Director: Safy Nebbou
Starring: Catherine Frot, Sandrine Bonnaire,Wladimir Yordanoff
UK Release date: 22 May 2009
Certificate: 12A (95 mins)
The word for it, according to one of Jorge Luis Borges’ fantasies, is a zahir: ‘the masses use the word for beings or things which have the terrible power to be unforgettable, and whose image eventually drives people mad.’ The zahir in question in Mark of an Angel (L'Empreinte de l'ange)is a seven year old girl whom Elsa (Catherine Frot) believes to be her own daughter, who died seven years ago in a hospital fire. The zahir works like a dead weight on the mind’s surface, distorting the ground so that everything flows down towards it. Everyday life becomes secondary to its calling.
Initially it appears that the story that has captured Elsa is her divorce and the custody of her son, Thomas: she must prove that she has overcome the psychological instabilities that have pushed her husband away. The watcher suspects it will be a Kafkaesque tale of a stressed single mother being forced to prove her sanity when those who judge her have already made up their mind – Angelina Jolie in Changeling, for example. But we follow Elsa as she meets and then stalks Lola, lying her way into the family’s life and abandoning her own child with her parents. It’s stylishly done, the audience is not allowed into Elsa’s head until we have watched her create the network of half-truths that allow her to get close to the child.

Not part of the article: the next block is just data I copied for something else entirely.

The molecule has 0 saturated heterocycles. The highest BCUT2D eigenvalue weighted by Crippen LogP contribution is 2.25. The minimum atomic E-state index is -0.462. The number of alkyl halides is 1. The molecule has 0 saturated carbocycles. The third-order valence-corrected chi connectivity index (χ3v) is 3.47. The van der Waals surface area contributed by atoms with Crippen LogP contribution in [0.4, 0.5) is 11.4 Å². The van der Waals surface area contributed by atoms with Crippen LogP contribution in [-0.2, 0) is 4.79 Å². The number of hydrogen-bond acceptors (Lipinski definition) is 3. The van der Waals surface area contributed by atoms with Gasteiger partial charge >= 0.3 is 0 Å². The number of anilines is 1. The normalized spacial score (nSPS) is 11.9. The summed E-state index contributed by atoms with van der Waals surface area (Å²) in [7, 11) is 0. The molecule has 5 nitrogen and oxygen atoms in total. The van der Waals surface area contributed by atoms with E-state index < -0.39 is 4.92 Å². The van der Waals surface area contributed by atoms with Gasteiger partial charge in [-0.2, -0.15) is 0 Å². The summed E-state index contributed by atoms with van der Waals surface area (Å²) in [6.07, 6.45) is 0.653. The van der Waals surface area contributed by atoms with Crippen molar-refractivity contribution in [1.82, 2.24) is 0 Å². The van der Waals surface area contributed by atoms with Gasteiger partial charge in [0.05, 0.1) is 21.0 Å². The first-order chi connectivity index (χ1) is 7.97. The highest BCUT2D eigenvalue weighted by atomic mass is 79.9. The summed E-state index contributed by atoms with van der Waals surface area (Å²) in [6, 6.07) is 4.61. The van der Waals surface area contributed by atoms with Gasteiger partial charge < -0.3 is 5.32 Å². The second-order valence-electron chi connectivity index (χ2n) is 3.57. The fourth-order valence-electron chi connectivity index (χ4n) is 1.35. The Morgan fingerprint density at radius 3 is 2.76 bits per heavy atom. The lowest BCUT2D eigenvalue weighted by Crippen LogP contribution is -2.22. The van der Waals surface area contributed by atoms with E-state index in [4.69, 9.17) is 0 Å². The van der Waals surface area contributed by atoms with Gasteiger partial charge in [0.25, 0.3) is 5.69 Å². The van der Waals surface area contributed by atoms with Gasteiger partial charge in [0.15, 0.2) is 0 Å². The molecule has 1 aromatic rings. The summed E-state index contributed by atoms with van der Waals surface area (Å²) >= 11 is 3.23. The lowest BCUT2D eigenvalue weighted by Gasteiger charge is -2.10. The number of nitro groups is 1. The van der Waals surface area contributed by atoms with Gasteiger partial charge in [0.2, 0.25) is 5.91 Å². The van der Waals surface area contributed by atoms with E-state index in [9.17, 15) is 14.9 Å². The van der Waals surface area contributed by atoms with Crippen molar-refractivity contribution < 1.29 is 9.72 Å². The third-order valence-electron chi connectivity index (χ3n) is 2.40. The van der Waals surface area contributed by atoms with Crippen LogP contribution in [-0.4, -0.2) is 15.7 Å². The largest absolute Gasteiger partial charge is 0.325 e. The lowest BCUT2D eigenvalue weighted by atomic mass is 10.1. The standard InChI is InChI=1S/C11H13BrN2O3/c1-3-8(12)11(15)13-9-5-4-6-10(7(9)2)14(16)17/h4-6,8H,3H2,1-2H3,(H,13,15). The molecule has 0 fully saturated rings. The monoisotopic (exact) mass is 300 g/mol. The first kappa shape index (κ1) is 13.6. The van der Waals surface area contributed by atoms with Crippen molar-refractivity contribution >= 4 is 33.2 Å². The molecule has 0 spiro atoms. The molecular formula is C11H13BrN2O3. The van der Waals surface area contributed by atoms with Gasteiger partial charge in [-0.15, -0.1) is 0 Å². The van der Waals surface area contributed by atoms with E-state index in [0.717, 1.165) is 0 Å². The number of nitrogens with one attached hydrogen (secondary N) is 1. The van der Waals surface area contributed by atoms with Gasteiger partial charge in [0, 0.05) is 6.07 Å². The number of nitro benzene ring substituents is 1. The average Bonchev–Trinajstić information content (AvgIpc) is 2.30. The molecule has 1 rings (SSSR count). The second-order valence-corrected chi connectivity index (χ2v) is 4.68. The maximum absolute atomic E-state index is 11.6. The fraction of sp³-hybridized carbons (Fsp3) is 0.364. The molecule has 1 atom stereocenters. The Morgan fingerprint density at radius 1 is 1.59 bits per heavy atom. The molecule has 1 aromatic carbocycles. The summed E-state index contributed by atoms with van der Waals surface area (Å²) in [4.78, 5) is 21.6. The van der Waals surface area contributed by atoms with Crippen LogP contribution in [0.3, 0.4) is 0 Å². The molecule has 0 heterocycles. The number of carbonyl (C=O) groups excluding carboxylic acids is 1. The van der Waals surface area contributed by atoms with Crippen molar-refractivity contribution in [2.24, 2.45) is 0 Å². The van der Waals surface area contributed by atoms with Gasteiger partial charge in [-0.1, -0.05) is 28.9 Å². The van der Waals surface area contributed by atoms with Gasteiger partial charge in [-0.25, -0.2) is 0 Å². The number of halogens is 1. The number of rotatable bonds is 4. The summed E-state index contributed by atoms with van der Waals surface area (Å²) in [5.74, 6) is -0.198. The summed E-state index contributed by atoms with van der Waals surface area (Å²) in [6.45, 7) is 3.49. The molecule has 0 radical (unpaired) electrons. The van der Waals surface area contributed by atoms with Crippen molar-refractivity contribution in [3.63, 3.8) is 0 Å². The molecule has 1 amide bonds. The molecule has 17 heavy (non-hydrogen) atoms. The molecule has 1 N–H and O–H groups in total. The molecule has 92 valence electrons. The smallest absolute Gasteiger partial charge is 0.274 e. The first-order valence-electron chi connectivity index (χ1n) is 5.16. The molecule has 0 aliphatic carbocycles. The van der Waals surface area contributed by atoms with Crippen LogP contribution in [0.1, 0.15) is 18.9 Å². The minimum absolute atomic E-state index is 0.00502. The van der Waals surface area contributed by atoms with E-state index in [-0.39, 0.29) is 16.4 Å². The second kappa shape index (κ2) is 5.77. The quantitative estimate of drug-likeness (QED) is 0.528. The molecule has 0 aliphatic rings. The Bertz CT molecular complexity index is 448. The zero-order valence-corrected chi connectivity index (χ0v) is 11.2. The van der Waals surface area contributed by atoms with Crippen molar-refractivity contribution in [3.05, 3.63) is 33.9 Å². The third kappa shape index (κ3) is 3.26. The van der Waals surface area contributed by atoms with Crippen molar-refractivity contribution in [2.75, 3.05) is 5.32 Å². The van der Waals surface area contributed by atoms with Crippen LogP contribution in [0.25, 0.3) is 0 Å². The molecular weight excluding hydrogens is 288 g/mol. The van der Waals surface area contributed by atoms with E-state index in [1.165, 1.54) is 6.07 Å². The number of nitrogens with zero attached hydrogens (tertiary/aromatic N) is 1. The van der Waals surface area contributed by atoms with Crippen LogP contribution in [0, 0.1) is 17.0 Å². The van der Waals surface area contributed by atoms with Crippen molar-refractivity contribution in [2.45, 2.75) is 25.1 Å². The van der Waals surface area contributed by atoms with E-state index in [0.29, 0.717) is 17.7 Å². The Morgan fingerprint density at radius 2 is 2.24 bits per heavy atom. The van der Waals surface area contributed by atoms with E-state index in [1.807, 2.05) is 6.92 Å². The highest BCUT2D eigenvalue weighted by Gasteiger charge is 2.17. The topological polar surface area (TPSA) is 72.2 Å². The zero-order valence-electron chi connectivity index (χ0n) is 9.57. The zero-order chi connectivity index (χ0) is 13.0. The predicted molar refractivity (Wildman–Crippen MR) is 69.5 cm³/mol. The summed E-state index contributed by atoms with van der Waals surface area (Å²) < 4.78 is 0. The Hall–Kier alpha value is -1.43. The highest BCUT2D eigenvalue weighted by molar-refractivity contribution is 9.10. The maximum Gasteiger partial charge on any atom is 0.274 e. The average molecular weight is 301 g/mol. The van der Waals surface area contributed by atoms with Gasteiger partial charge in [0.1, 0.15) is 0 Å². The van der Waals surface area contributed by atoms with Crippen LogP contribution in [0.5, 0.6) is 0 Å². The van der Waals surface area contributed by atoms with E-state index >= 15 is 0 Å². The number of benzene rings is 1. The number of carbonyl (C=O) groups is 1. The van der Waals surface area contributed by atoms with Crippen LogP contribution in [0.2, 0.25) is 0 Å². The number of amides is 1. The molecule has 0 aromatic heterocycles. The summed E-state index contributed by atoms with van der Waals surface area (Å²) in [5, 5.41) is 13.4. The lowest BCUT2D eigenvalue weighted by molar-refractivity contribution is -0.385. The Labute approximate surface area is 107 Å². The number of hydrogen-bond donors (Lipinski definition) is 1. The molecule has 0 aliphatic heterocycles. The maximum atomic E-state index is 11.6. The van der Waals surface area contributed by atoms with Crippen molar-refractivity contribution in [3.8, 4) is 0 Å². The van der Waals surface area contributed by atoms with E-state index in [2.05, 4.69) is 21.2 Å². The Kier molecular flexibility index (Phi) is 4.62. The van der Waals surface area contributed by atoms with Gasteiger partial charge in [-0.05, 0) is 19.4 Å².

It’s a film full of unredeemed hurt. Elsa is the beating source of this, torn between what she feels to be true and what everyone else around her tells her is so. Within her character is the truth of how feeble our human attempts at healing can feel in the face of such pain, especially when the tools that we often use to heal ourselves – the heart and the mind – are damaged too. Mark of an Angel doesn’t leave you fearful at the violence in the world in the same way that No Country for Old Men might, but it does have its own terror to it; that the impulse to love can wreak such damage on some of those within whom it flows.
Borges’ zahir is intensified to suit his story telling and the majority of us are fortunate enough to escape the kind of possessive obsessions that plague Elsa. But it’s a provocative symbol of obsession that challenges our often half-hearted ‘obsession’ with God – we are reminded of the many times that we allow ourselves to forget God and grant the ‘terrible power to be unforgettable’ to the far more transient things and people around us. Elsa doesn’t choose her obsession but we as believers have the responsibility to choose to nurture our obsession with God, no matter how frail the material with which we have to work.
It’s not a film to be watched for relaxation – prepare something or someone bright and sunny to meet you after you leave the cinema. But it does challenge us to reflect on what our zahirs are, and where they might be leading us.
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